This morning, we had a Church of the Brethren minister serve as guest speaker during the early service at the Unitarian Universalist congregation I have been attending. The title of her talk was “Why I Hate Mother’s Day.” The selected theme was fully intended to be inclusive of all mothering experiences. Mothering is not all sunshine and roses. Relationships between mothers and their children are deeply human and complex. In keeping with this theme, the guest minister referenced a wonderful post written by Amy Young for her blog The Messy Middle.
As a reunited adoptee, I truly appreciated the intent behind Young’s post and her observation that there is a wide continuum of mothering that should be acknowledged. Although I couldn’t help but notice that one of my mothers was not fully represented on Young’s spectrum. Many mothers lose children to adoption due to lack of resources or support. Adoption for those mothers is not an act of selflessness but one of surrender. Many mothers do have a deep desire to raise their children and are simply not assisted or empowered to do so. Adoption is so often a painful, permanent solution to what are usually temporary circumstances. With this in mind, and in the spirit of Young’s purposeful observations, I would like to add a few more statements that might be important for pastors, spiritual leaders and others to consider on this day.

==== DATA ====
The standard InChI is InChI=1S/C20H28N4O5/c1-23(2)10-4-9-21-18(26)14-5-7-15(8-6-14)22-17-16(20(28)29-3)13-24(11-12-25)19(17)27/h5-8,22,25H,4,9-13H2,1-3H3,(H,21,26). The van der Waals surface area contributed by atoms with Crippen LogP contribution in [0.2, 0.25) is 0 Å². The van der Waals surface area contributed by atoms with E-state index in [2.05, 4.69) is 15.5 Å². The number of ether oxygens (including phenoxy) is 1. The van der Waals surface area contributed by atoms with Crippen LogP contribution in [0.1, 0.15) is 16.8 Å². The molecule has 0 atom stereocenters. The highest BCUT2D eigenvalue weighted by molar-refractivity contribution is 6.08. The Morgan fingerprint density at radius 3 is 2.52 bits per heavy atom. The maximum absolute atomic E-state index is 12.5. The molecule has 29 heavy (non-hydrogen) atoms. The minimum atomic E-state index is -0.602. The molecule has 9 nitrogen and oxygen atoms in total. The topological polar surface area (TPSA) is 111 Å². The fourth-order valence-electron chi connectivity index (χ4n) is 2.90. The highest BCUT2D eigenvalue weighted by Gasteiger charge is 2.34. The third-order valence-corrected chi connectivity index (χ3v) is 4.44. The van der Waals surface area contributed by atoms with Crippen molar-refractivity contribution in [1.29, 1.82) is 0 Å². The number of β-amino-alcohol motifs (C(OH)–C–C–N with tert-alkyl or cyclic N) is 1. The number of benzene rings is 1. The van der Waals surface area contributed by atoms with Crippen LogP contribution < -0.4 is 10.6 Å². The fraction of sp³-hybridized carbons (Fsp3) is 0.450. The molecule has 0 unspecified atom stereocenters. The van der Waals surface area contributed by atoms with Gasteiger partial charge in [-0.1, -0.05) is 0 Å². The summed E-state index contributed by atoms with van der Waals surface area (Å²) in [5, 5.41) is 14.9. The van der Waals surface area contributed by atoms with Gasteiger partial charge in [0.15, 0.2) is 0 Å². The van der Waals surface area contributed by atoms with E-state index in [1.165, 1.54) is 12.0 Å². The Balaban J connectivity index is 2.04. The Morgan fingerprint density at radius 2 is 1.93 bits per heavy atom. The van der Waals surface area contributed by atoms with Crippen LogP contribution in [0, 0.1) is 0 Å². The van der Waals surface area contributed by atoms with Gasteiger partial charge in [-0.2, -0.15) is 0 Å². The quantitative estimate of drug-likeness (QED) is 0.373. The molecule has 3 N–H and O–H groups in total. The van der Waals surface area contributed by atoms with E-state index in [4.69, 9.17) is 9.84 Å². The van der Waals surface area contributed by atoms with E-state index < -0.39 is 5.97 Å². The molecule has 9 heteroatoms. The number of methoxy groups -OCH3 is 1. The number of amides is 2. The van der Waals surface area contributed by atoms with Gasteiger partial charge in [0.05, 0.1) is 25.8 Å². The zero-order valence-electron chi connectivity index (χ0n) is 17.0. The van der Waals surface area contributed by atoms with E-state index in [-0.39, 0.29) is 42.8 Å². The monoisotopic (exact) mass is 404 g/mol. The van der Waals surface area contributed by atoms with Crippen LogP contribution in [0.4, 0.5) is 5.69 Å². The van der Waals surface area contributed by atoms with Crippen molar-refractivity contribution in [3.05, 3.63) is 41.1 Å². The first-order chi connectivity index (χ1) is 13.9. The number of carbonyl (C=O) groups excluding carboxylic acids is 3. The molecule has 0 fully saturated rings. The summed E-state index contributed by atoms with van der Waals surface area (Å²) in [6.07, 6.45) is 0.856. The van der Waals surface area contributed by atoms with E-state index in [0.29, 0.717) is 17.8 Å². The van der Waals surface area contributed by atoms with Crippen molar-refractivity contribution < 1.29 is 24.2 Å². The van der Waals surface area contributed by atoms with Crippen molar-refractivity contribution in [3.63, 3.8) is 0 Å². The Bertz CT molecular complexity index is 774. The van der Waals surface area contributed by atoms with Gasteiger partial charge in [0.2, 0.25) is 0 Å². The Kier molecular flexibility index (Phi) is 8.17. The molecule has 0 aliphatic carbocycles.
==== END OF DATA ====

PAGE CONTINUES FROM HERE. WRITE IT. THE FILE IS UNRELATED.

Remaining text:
- To those who were not supported or empowered to raise their own children despite wanting to do so very much–we vow to do better as a society to prevent the separation of mother and child.
- To those who lost their children to closed adoption and still don’t know where their child is or if their child is okay–we acknowledge your loss and offer our support to you.
- To those who lost their children to open adoption and were then cut out of their childrens’ lives completely–we recognize your pain and embrace you with compassion.
- To those who are in reunion with children once lost to adoption–we offer support as you journey down this path of discovery.
- To those who lost all knowledge of, or contact with, their mothers due to adoption and sealed birth records–we grieve this profound loss with you and vow to do better as a society to empower and respect the needs and legal rights of adopted persons.